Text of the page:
The true origins of the watch are shrouded in the mists of time. Well, that’s a slight exaggeration. It’s unlikely that there were ever cavemen with sundials strapped to their wrists, but what were arguably the direct ancestors of the watch – portable, spring-driven clocks – were certainly around as early as the 15th century. As you might imagine, they were quite large, heavy and expensive, but the fact that you could hang them around your neck or from your clothing qualifies them as the first ever watches. In fact, given that these timepieces were wildly inaccurate – sometimes to the tune of several hours a day – it would be true to say that the watch was a decorative status symbol long before it was a precise method of measuring the passage of time.
Walters Art Museum, Baltimore, USA. This watch was commissioned by the great German reformer and humanist Philip Melanchthon (1497-1560).
Actually, measuring time was not a major preoccupation in Renaissance Europe. If you lived in a town, there was probably a church with a clock and bells to signal the hour, and maybe even the half hour if you were lucky. It was not necessarily a very accurate clock, so meeting someone at 3.20 or boiling an egg for four minutes were unheard-of. Of course, this was not exactly convenient. Although the perfect soft-boiled egg was still a long way off, many people wanted to know the time even when they were not in earshot of the church bells. The watch had to become more portable, and more accurate.
Technical innovation was slow but steady, spearheaded by the English watchmakers of the 17th and 18th centuries, closely followed by the French and Swiss. The movement, and thus the case, got flatter; the balance spring was introduced; and in 1759 the wonderfully named Thomas Mudge invented the lever escapement. The watch, as we know it, became a fact.
An 18th century pocket watch by the well-known London horologist Thomas Mudge.
Not unsurprisingly, watches at that time were normally carried by men, it clearly being thought that women would have no use for them. They were also all handmade and thus extremely expensive. In fact, it was not until the mid-19th century that mass production techniques started to be used, and watches dropped in price. By that time, the wristwatch had also made its appearance and was worn almost exclusively by (very rich) ladies.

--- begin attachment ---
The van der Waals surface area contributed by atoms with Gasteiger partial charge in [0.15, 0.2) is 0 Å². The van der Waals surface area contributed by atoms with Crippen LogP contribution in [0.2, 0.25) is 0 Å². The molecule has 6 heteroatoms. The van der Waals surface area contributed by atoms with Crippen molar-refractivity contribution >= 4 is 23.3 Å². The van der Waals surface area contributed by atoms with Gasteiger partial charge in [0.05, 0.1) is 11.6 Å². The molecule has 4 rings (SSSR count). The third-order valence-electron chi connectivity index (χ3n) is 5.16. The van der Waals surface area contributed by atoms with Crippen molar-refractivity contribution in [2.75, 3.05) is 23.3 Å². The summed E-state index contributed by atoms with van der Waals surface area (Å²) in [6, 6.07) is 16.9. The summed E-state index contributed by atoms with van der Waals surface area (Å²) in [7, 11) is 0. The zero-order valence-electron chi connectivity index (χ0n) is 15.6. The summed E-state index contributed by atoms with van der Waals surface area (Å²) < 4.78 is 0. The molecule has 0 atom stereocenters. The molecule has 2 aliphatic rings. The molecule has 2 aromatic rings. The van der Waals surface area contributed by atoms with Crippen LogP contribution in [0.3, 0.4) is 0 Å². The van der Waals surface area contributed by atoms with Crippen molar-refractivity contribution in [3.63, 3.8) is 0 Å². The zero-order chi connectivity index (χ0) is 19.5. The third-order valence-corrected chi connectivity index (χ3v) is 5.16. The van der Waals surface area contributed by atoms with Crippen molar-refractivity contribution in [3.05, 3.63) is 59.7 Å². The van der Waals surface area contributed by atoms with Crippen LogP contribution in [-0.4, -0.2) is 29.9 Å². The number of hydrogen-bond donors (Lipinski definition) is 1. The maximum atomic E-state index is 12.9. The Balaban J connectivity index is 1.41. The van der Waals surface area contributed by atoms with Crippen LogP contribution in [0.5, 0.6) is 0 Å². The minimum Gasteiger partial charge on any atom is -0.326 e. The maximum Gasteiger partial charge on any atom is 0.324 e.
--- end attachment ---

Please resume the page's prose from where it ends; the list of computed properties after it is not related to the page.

Even after the advent of mass production, a man’s watch was generally carried in his pocket. It took the First World War to change all that. It was not a good idea, when advancing across no-man’s-land, to put aside your Lee Enfield, fumble in your pocket, open your watch, read the time and then replace it again. It was also difficult to go over the top precisely at 03.00 if you didn’t have an accurate idea of when 03.00 was. By 1918, the wristwatch was universal, relatively inexpensive, and appreciably more accurate. But not very, hence the oft-heard command “Synchronize watches”.
By the middle of the 20th century, watches were available to all. They might well have been shockproof, dustproof and antimagnetic, but the cheaper watches still lost several minutes a day and immersing them in water was unadvisable. Of course, the top brands overcame all of these problems, at a price. If your wallet was up to purchasing a Patek Philippe chronometer, you would not only gain all of these advantages but perhaps a few extra “complications” thrown in, such as a perpetual calendar, minute repeater (in case you needed your minutes repeated), star chart or phases of the moon. At its most extreme, the Patek Philippe Henry Graves Supercomplication had no less than 24 of these. It is also the most valuable watch in the word, sold in 2014 for the truly waterproof sum of $24 million.
The Patek Philippe Henry Graves Supercomplication Sells For A Record-Setting $24 Million
The major revolution in watch design happened in 1964, when Seiko of Japan launched the world’s first quartz watch. Now, even the cheapest timepiece could be accurate to within one second a week (by contrast, even the most expensive Swiss chronometer generally loses one minute a week). But more significant yet is that quartz freed designers from their technological shackles. With movements being pretty well standard (actually produced by only a handful of manufacturers worldwide) attention turned to the aesthetics. Suddenly, you were more likely to see names like CK, Diesel or Fossil on the watch face, than established names like Breitling or Omega. Designers became more adventurous, using materials like wood and stripping down the watch to a minimalist look, free of unnecessary “complications”.
Exactly the sort of high-quality, artisan-made watches that you will find on the Debonair website.